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            Small Demodex populations colonize most parts of the skin of healthy dogs.

            It is unproven that all dogs harbour Demodex mites in their skin. In fact, several microscopic studies have failed to demonstrate mites in healthy dogs. Demodex canis is a normal inhabitant of the skin of most, if not all, dogs. This hypothesis was tested using a sensitive real-time PCR to detect Demodex DNA in the skin of dogs. One hundred dogs living in a humane society shelter, 20 privately owned and healthy dogs and eight dogs receiving immunosuppressive or antineoplastic therapy. Hair samples (250-300 hairs with their hair bulbs) were taken from five or 20 skin locations. A real-time PCR that amplifies a 166 bp sequence of the D. canis chitin synthase gene was used. The percentage of positive dogs increased with the number of sampling points. When a large canine population was sampled at five cutaneous locations, 18% of dogs were positive for Demodex DNA. When 20 skin locations were sampled, all dogs tested positive for mite DNA. Our study indicates that Demodex colonization of the skin is present in all dogs, independent of age, sex, breed or coat. Nevertheless, the population of mites in a healthy dog appears to be small. Demodex DNA was amplified from all 20 cutaneous points investigated, without statistically significant differences. Using a real-time PCR technique, Demodex mites, albeit in very low numbers, were found to be normal inhabitants of haired areas of the skin of healthy dogs. © 2013 The Authors. Veterinary Dermatology © 2013 ESVD and ACVD.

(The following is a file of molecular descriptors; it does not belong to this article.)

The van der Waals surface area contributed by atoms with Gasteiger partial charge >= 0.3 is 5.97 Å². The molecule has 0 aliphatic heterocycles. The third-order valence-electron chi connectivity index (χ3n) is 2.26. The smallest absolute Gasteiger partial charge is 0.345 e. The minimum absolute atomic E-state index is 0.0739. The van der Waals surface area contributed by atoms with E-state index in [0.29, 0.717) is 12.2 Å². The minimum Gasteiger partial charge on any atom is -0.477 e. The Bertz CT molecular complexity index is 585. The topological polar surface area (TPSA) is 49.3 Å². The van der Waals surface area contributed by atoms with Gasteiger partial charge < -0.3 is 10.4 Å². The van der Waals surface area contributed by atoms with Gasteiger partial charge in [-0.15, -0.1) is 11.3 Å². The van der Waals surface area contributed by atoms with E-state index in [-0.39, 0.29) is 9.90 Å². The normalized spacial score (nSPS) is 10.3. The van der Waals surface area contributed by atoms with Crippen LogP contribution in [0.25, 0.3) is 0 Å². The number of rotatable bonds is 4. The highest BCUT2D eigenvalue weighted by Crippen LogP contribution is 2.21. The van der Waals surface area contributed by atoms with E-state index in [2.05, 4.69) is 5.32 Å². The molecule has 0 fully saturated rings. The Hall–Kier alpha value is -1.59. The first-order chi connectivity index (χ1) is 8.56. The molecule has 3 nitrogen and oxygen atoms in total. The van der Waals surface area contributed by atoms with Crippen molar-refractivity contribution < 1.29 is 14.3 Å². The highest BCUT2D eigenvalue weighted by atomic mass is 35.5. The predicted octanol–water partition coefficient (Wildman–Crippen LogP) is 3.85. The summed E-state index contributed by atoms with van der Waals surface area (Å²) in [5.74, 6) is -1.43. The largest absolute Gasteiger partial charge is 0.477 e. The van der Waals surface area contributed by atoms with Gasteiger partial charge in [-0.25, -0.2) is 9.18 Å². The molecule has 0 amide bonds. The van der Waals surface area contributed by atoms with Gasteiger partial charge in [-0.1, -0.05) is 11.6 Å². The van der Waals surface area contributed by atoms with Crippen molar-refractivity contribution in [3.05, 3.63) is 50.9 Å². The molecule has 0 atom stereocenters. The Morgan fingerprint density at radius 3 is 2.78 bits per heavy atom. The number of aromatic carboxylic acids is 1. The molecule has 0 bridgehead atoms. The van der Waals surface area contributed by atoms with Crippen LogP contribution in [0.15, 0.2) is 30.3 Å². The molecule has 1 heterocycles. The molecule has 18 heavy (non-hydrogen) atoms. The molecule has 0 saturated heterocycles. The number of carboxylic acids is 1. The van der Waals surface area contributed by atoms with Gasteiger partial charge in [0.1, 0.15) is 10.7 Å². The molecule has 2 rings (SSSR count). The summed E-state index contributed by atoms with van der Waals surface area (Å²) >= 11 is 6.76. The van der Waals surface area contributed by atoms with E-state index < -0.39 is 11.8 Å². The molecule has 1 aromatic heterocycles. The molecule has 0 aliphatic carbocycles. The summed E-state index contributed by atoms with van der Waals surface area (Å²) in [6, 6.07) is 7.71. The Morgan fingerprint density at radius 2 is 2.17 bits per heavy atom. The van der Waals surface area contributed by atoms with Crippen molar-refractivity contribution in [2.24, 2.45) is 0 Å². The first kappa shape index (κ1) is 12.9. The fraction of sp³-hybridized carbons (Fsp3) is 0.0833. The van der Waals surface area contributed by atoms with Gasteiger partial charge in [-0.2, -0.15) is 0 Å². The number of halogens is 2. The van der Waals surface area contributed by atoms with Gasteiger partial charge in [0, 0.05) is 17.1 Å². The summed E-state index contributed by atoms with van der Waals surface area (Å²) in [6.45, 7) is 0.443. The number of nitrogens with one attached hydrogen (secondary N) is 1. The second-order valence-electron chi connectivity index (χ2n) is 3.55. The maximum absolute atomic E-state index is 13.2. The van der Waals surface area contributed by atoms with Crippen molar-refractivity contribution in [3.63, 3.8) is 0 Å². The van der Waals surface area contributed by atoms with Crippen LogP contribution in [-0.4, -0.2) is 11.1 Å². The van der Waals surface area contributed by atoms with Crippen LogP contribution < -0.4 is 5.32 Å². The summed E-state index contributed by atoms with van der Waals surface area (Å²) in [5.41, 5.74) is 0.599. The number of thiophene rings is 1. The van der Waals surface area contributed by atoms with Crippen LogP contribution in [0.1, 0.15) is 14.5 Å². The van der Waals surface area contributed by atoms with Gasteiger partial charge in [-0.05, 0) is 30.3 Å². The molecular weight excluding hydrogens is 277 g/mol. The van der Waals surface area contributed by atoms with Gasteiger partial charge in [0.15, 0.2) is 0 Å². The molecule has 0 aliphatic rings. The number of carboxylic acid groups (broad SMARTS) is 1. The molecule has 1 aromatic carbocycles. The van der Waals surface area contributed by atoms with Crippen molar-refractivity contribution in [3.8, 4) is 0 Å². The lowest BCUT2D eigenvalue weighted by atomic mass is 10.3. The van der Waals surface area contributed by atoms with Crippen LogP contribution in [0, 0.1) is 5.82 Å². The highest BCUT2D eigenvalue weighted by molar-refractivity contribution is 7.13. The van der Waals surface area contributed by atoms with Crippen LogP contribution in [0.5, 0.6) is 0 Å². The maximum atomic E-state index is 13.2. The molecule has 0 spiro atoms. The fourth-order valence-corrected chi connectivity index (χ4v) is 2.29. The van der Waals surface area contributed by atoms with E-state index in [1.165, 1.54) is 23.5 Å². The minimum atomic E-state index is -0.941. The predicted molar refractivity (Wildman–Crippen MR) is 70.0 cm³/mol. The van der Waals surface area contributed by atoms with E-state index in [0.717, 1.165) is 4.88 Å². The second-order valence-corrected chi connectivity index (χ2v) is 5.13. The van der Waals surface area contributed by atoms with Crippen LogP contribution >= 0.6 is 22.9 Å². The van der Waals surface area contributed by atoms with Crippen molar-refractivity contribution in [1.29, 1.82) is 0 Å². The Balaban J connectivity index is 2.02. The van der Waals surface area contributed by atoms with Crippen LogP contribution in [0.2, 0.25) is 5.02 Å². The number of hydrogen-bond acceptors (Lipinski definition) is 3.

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              The efficacy of an imidacloprid/moxidectin combination against naturally acquired Sarcoptes scabiei infestations on dogs.

              The study was undertaken to evaluate and compare the efficacy of an imidacloprid (10% w/v)/moxidectin (2.5% w/v) combination (Advocate Bayer HealthCare, Animal Health) with that of selamectin for the treatment of Sarcoptes scabiei on dogs. Thirty naturally infested dogs, of which one was later withdrawn because of distemper, were allocated to two equal groups and individually housed. The dogs in each group were treated twice, four weeks apart, with either the combination product (0.1 mL/kg body weight) or with selamectin (0.05 mL/kg body weight) administered topically. Skin scrapings were made every 14 days over a period of 50 to 64 days after the first treatment to quantify mite numbers. Clinical signs and the extent of sarcoptic lesions were assessed on each dog when skin scrapings were made. Efficacy was based on the presence or absence of mites, supported by clinical signs associated with canine sarcoptic mange. From Day 22 and onwards no Sarcoptes mites were found in the skin scrapings of any of the treated dogs. Treatment with the imidacloprid/moxidectin formulation or with selamectin was highly effective against Sarcoptes scabiei and resulted in an almost complete resolution of clinical signs within 50 to 64 days after the initial treatment.
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                Author and article information

                Journal
                10.1051/parasite/2013046
                3834659

                http://creativecommons.org/licenses/by/2.0